Here’s an excerpt from Jason Miller’s weekly newsletter:
Yesterday I had a 3 hour appearance to students at Swarthmore that I did via zoom. Rather than put together a great talk I took the easy refuge of the ill-prepared speaker and talked about myself for a bit than asked for questions from the audience.
I am doing it again here 🙂
Answering A Few Questions
Q: Hugo asks “What’s the most challenging item you’ve ever had to get for a spell?”
A: Definitely a personal link. What I did may not, strictly speaking, be legal so I will skip that example. Beyond that it would have to be water from a Blue Hole in the Pine Barrens. I got lost and nearly had to spend the night in the pines with no supplies.
Q. Sheta asks: “How do you juggle so many deities? How many deity-dedicated altars do you have, if any? How many permanent working altars do you have? What is the best way to approach a deity you haven’t met yet, to establish a friendly contact that you can reapproach as needed? Do you do little spontaneous tributes as you go about your day? (Example: coins for Papa Legba) Any elaboration on any of this would help me get the ball rolling on this new aspect of my practice. Thank you, Jason.
A: That’s cheating Sheta 🙂 Thats like five questions loosely related! But I will answer them.
I actually don’t juggle as many as it appears. They just happen to be from disparate traditions that I have encountered in my life. I juggle them the same way that I juggle people: some take precidence at certain times, and some take a back seat. They all have a space in my mind and heart though. As to altars I have three permenant altars: one dedicated to Tibetan Buddhist practice, One for Hekate, that has space for other greco-roman powers underneath it, one for Cyprianic practice that brings together Christian and Luciferian powers. I have other little spaces outside to spirits of the land, to mary, and other spots to certain spirits throughout the house – but I hesitate to call them altars.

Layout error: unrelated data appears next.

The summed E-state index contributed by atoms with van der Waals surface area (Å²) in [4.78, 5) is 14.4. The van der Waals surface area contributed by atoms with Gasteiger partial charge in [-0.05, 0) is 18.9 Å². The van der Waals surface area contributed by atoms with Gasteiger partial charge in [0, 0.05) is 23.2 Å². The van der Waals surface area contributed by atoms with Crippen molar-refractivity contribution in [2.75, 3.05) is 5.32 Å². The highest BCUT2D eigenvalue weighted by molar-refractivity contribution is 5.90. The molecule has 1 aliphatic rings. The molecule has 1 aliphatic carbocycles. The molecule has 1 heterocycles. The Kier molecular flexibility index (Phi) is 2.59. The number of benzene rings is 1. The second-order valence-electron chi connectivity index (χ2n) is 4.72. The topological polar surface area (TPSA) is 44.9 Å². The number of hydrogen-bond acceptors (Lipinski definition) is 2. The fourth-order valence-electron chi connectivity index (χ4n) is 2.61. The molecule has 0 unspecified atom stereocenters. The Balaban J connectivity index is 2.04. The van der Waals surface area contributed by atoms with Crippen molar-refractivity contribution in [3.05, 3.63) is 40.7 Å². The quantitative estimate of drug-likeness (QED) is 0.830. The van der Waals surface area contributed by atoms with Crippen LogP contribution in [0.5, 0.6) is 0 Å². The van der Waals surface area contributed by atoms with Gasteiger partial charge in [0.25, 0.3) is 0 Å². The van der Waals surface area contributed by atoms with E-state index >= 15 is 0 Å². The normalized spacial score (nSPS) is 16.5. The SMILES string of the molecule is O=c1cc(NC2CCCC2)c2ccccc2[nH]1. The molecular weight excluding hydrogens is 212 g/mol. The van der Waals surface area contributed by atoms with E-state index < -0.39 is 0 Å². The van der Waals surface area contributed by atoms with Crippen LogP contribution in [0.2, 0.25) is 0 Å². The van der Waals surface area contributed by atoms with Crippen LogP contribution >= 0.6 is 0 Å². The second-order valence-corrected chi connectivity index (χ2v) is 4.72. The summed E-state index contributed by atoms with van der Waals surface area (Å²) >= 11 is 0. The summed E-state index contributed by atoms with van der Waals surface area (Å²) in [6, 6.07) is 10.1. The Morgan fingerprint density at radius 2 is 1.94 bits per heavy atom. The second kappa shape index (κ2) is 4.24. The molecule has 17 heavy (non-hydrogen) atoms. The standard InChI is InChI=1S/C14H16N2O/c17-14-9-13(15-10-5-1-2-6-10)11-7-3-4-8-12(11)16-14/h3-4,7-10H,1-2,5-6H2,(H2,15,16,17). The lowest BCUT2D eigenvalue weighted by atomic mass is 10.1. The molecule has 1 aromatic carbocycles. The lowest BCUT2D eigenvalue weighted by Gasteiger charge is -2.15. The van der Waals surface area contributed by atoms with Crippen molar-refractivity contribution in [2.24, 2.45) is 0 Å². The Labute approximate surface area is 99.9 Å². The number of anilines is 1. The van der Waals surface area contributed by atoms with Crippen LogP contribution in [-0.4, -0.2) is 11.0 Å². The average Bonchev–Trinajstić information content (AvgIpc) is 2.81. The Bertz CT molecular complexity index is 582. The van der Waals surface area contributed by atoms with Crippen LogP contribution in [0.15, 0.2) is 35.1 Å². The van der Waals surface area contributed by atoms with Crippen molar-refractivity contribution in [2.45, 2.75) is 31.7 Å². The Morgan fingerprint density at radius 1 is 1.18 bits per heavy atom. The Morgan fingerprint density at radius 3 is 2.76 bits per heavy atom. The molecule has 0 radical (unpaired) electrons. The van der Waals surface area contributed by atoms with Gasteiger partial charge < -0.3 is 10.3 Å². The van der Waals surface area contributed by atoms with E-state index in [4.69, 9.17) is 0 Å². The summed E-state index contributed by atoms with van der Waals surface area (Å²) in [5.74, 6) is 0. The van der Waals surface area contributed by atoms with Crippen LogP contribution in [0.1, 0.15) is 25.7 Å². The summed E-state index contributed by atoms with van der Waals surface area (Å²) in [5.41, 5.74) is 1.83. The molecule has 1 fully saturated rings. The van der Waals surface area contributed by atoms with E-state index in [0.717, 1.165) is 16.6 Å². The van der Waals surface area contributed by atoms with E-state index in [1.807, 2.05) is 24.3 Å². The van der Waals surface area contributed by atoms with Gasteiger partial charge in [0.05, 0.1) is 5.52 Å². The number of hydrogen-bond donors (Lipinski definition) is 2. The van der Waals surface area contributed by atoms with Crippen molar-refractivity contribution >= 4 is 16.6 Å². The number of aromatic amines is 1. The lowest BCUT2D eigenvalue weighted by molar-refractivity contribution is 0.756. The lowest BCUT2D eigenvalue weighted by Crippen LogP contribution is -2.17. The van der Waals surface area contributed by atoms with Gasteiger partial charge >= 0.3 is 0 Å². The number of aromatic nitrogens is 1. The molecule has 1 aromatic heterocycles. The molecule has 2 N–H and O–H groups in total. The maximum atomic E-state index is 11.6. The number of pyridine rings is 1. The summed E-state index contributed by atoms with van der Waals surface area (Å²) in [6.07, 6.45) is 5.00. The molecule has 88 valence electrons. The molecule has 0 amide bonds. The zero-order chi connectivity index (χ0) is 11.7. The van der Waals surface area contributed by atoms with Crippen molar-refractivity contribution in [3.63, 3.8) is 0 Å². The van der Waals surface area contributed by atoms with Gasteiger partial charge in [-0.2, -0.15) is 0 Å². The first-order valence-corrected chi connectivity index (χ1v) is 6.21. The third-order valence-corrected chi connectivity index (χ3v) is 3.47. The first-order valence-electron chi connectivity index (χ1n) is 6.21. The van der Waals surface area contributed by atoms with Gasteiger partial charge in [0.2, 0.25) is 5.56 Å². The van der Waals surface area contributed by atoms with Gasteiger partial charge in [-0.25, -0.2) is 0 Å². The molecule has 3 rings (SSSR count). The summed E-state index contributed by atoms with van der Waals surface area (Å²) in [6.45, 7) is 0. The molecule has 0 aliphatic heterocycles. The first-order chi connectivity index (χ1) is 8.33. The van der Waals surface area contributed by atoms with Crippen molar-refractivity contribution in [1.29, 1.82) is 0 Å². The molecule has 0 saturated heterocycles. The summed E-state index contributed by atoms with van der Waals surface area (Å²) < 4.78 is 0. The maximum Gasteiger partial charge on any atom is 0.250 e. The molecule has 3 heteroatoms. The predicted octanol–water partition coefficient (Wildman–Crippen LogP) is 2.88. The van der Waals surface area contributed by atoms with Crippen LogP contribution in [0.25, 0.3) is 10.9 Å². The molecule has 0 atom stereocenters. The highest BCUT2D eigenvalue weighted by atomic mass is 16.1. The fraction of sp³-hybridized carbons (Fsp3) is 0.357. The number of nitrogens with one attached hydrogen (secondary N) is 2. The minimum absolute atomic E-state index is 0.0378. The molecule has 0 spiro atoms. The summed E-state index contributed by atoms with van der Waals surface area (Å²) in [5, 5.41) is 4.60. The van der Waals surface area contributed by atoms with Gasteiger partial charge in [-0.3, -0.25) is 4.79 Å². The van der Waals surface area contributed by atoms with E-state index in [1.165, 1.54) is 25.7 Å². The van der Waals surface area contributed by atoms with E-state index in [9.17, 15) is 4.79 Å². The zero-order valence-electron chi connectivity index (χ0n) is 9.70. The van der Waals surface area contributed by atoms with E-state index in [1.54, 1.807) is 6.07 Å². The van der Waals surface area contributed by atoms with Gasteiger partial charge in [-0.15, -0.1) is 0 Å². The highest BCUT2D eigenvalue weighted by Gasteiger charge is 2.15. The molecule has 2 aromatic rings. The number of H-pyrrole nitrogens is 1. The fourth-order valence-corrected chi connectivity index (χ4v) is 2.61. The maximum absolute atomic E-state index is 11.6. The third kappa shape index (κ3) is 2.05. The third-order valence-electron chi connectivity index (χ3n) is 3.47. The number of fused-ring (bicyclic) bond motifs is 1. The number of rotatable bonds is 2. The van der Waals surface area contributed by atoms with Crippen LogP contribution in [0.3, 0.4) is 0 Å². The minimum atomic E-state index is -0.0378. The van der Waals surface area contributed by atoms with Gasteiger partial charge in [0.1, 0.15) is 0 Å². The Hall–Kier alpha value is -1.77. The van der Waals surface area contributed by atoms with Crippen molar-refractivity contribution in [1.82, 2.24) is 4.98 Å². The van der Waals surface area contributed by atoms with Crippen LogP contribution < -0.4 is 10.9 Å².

Best way to approach a diety you have’t encountered yet is to start with research into the traditions surrounding that diety. If there is a living tradition surrounding that diety, contact representatives of that tradition. Then make offerings and go from there,
And yes, I do spontaneous tributes every day and every night.
Q. Mark asks: Since we have to isolate are there any books you’re currently reading that you recommend?
Hell yes. Sticking to just stuff I have been fiddling with this year:
1..Opscula Cypriani by Jose Leitao.
2. 33 Strategies of War by Robert Green
3. The Soulful Art of Persuasion by Jason Harris
4. The American Dream Is Not Dead by Michael R Strain
5. The Dark Side of Japan by Antony Cummings
6. The Cryptonomicon by Neil Stephenson
7. Magician: Apprentice by Raymont E Feist
8. The Horn of Evernwood by Robin Artisson
9. The Gift by Lewis Hyde
10. The Night Train to Lisbon by Pascal Mercier
Q. Martin asks: ” You have told us of your Hekate origin story, your Cyprian origin story, your Vajrakilaya origin story. All these became courses after years of practice. Is there a new type of sorcery that you’ve been working with recently that we may see in the coming years? Also, is there a type of magic that you use that you would never teach?
A. There are things that I am working with now that may become future courses for sure. I like to work with things for a long time though before teaching them. There are a couple things that I have learned that I would never teach. Some because I don’t think they are useful to the modern world, others because there are other people better suited to teaching them.
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